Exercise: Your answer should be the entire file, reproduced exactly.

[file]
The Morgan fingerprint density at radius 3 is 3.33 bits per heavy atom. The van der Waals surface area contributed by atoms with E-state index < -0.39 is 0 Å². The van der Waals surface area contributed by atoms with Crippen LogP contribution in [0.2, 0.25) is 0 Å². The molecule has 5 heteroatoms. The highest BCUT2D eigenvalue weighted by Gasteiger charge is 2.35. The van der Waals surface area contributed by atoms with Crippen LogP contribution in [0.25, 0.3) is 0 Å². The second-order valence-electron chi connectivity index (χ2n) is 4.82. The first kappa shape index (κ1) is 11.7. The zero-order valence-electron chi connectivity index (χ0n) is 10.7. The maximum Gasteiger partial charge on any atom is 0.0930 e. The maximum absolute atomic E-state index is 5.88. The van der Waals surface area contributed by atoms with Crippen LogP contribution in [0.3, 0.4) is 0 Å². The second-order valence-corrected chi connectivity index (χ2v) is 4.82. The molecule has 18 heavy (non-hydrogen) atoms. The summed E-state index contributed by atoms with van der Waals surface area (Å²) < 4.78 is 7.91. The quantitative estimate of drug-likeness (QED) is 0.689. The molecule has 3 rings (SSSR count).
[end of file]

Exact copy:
The Morgan fingerprint density at radius 3 is 3.33 bits per heavy atom. The van der Waals surface area contributed by atoms with E-state index < -0.39 is 0 Å². The van der Waals surface area contributed by atoms with Crippen LogP contribution in [0.2, 0.25) is 0 Å². The molecule has 5 heteroatoms. The highest BCUT2D eigenvalue weighted by Gasteiger charge is 2.35. The van der Waals surface area contributed by atoms with Crippen LogP contribution in [0.25, 0.3) is 0 Å². The second-order valence-electron chi connectivity index (χ2n) is 4.82. The first kappa shape index (κ1) is 11.7. The zero-order valence-electron chi connectivity index (χ0n) is 10.7. The maximum Gasteiger partial charge on any atom is 0.0930 e. The maximum absolute atomic E-state index is 5.88. The van der Waals surface area contributed by atoms with Crippen LogP contribution in [0.3, 0.4) is 0 Å². The second-order valence-corrected chi connectivity index (χ2v) is 4.82. The molecule has 18 heavy (non-hydrogen) atoms. The summed E-state index contributed by atoms with van der Waals surface area (Å²) < 4.78 is 7.91. The quantitative estimate of drug-likeness (QED) is 0.689. The molecule has 3 rings (SSSR count).